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Serra das Araras
Pantanal of Pocone
Chapada dos Guimares
Itatiaia National Park

5 - 20 September 2000

by Roger Wolfe

My wife Laura and I endowed with  frequent flier miles decided to make the most of them and journey to Brazil in search of birds and hopefully some large fauna. What really piqued our interest was the presence of a very accessible nest of  Harpy Eagles at Serra das Araras in SE Brazil. We found a local guide, Braulio Carlos, via the  Pantanal Bird Club's website.  In addition to Serra das Araras we also booked a tour to of the Pantanal and Chapada dos Guimares. We would then fly back to Sao Paulo for a visit to Itatiaia National Park in the mountains and Ubatuba on the coast in search of  Atlantic Rainforest endemcis.

Our miles got us all the way to Cuiaba, the capital of Mato Gosso state via AA and TAM Airlines by way of Sao Paulo and Brasilia. Upon arrival we were met by a driver from the Hotel Diplomata located close to the airport which is simple but nice. Rooms for the night are about $52. Just down the street is Churrascaria Gaucho, a carnivore's dream come true. For $8 you can have all the grilled beef, pork and chicken you can eat and it is good! Be sure and try the grilled chicken hearts known locally as corazon. There is also a beer and pizza place next door and across the street.

Sept. 5

Braulio met us in the lobby at six a.m.  and drove us in his car the 150km from Cuiaba to where the we hoped to see the Harpy. En route we spotted a pair of Blue and Gold Macaws nesting in a cavity on a palm snag right next to the road. In the near distance we  saw our first of many Toco Toucans. When we turned off the main road heading to our pousada (inn)  we stopped to check the roadsides for birds-Magpie Tanager, Black-tailed Trogon, Chestnut-browed Peppershrike and Greenish Elaenia for starters. We passed many trucks and a limestone mining operation before arriving at our destination. Pousada Currupira d'Araras  is in a lovely setting, has a large stone pool fed by a stream, a  pond and small but comfortable rooms. It is very much a spa type of retreat. The food here is almost as good as the birding which is saying a lot. As we pulled up to the pousada we were greeted by numerous Southern Lapwings and Guira Cuckoos browsing through the pasture, White-throated Kingbird, Purplish Jay,  Red-shouldered Macaw, Green-barred Woodpecker and the ubiquitous Rufous Hornero and Thrush like Wren..

We dropped off our bags and headed straight for the Harpy nest. We parked nearby and walked up to the nest located in one of the tallest trees. Nothing there but three other birders and their guide- Andrew Whittaker. We proceeded to beat about the high grasses surrounding the area. Braulio played a tape recording of the mother Harpy but got no response. It was getting quite warm now around 97 degrees F and about the same percentage of humidity. Bear in mind that due to insects we are wearing long sleeve shirts and pants so  it is bloody hot! We head back to the pousada for lunch and siesta to escape the heat of the day. This would be the basic pattern we would follow for most of the trip.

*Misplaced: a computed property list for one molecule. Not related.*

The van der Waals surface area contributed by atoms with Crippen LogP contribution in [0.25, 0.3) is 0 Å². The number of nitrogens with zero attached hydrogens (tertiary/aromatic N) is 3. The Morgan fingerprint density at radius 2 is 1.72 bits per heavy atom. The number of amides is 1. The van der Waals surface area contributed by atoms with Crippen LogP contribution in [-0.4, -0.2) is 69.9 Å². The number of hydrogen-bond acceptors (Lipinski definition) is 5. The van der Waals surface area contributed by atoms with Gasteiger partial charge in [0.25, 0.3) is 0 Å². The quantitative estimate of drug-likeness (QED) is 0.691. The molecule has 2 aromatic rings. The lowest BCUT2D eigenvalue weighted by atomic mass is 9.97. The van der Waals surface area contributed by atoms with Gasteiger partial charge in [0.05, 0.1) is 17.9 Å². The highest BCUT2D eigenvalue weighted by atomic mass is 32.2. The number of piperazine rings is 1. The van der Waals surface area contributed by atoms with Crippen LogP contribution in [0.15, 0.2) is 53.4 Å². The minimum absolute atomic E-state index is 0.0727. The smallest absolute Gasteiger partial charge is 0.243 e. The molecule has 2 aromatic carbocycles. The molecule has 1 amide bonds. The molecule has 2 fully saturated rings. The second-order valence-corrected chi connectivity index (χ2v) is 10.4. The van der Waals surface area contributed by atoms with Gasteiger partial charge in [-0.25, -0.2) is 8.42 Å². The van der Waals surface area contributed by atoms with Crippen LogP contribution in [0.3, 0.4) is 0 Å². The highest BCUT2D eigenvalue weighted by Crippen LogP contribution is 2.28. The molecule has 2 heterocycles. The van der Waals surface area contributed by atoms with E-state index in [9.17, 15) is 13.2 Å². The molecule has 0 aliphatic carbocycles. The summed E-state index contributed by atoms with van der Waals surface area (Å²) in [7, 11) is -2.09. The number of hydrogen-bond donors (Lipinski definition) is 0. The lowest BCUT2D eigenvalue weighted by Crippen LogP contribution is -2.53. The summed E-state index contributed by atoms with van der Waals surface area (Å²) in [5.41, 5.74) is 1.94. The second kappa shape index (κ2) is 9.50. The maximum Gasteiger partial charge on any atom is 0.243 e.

At 3:30 we were back in the field birding our way  to the Harpy nest. Sightings were of Plumbeous and Scaled Pigeons, Dusky-headed Parakeet, Epaulet Oriole, Masked Tityra and our first hummingbird-a Long-billed Starthroat.  At the nest all was quiet, no sign of the Harpy. Braulio is unconcerned, he feels that the juvenile can't have wandered very far. It was last seen three days prior to our arrival at the nest with its mother so we remain hopeful.  In the ebbing light we lured a Little Tinamou into sight with  a shotgun mike and playback. Braulio pointed it out in the dense foliage using a laser pointer. He didn't put it on the bird but just to side. "Look to the left of the laser." There it was. Quite clever. Using tapes he also succeeded in calling in as darkness fell an Ocellated Poorwill and both Spectactled  and Black-banded Owls which we enjoyed viewing through his scope with the help of a spotlight. On the way back to the pousada the road was awash in Pauraques.

Sept. 6

We are out in the field early fueled solely by tasty Brazilian coffee. We will have breakfast later. We follow a simple road cleared through the jungle as we listen to the dawn chorus. Using  playback, we manage good looks at Buff-throated Woodcreeper, White-dotted Fireeye, White-eyed Attila and  a White-tailed Trogon. A rustling of leaves high in the trees reveals our first primate- a Bare-eared Marmoset. Further down the trail we come upon Warbling Antbirds then  Little and Red-stained Woodpeckers offer us a  good comparison of their similarities. The miniscule Short-tailed Pygmy Tyrant is nearly as small as a bumblebee. Braulio records the call of what he believes is a Yellow-margined Flycatcher. According to the maps in Ridgley this bird is well out of range but later we find the recording matches the call on the CD Rom of  Birds of Bolivia that Braulio has loaded on his laptop. If you haven't noticed by now Braulio is into gadgets and they make him a very effective birding guide.

Once again we follow the trail from the road to the Harpy nest. Hopeful we are but all is quiet. No sign of the big raptor but there are plenty of others around this morning. I point out a bird soaring above the canopy that turns out to be the second recorded Black-Hawk Eagle in this area. But there's more- Gray-headed Hawk, Plumbeous Kite, White and Bicolored Hawks and King Vultures help make up for the lack of a Harpy-almost.

In the afternoon we approach the nest from a different angle still hopeful that the Harpy juvenile hasn't left for good. On our approach we see White-eared Puffbirds, Dusky-headed Parakeets and Blue-headed Parrot. Cinnamon-Throated Hermits attack the tape player when Braulio plays a recording of these birds on the lek. Back at the Harpy nest tree we watch a Chestnut-eared Aracari plundering the pendulous nests of the Yelllow-rumped Caciques eliciting no reaction at all from the parents. We spend yet more time searching the area for the Harpy but no luck.